When we were little kids our moms taught us some important lessons. She did not know it but some of the lessons she was teaching us about included the basics of foreseeability: look both ways before crossing the street, don’t run while carrying sharp objects like knives or scissors, don’t play with fire. All of these lessons included the basics of foreseeability. In each instance we were being warned bad things could happen if we were not careful under the circumstances. We were taught to foresee, or look ahead. As we mature we learn more adult lessons about life and human nature until as a “reasonable man” we are expected to know and follow most of life’s little lessons.
There is some confusion and maybe misconception about the law of damages and foreseeability. Once the Plaintiff has proven the defendant’s conduct was a cause of the injury, the Plaintiff is entitled to a verdict for all of his damages which were caused by the negligence, even if they were entirely unforeseeable. In an RSD case, for example, the development of searing pain caused by this horrible condition may not be foreseeable, but the defendant must pay for it if he caused it. I think some attorneys need to refresh themselves on this rule. See Silva v Stein, 527 So. 2d 943 (Fla. 3rd DCA 1988). The case is an extremely instructive and important one clearing up the apples and oranges difference between foreseeablity and liability, and foreseeablity and damages.
The following is an excerpt from Professors Prosser & Keeton in their 1984 book on the Law of Torts, pg 291-292:
“It is as if a magic circle were drawn about the person, and one who breaks it, even by so much as a cut on the finger, becomes liable for all resulting harm to the person, although it may be death. The defendant is held liable when the defendant’s negligence operates upon a concealed physical condition, such as pregnancy, or a latent disease, or susceptibility to disease, to produce consequences which the defendant could not reasonably anticipate. The defendant is held liable for unusual results of personal injuries which are regarded as unforeseeable, such as tuberculosis, paralysis, pneumonia, heart or kidney disease, blood poisoning, cancer, or the loss of hair from fright. The defendant of course is liable only for the extent to which the defendant’s conduct has resulted in an aggravation of the pre-existing condition, and not for the condition as it was; but as to the aggravation, foreseeability is not a factor. One of the illustrations which runs through the English cases is that of the plaintiff with the ‘eggshell skull,’ who suffers death where a normal person would have had only a bump on the head; and an obviously related rule is that the defendant who kills another must take the chances, as to damages for the death, that the other has a large income, although the defendant has no reason to expect it.”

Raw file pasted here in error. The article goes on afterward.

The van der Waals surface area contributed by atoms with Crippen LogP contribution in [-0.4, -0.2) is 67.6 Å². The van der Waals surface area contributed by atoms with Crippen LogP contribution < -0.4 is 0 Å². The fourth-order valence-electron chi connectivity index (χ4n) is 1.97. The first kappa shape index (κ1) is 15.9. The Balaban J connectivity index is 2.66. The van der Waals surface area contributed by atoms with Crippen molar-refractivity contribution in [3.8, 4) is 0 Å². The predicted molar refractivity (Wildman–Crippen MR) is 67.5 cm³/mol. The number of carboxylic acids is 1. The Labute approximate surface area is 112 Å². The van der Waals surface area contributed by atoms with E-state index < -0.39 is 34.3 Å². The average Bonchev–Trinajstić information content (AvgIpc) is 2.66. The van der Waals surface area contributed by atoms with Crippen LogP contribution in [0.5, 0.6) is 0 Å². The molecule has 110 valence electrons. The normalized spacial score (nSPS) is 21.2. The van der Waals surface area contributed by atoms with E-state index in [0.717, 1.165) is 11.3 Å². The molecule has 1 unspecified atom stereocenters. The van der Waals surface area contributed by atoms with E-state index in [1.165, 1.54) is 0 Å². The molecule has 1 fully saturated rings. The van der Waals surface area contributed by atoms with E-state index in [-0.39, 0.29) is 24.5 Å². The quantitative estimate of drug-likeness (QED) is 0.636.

This rule comes up in final arguments to the jury in cases where one would not expect the consequences of the defendant’s negligence to be as great as they turned out. The jury needs a lawyer to explain causation in the context of the injury which the defense is going to argue is being blown out of proportion to the reality. I have an interesting case I am working on now where my client was rear-ended and suffered a heart attack at the scene. Other cases I’ve handled included clients who developed RSD, have had repeat cervical fusions, and various types of mental injuries such as PTSD.
The lesson is that if the defendant caused the injuries it is no excuse or defense to say that they could not have been anticipated. You are not expected to be as tough as Arnold Schwarznegger.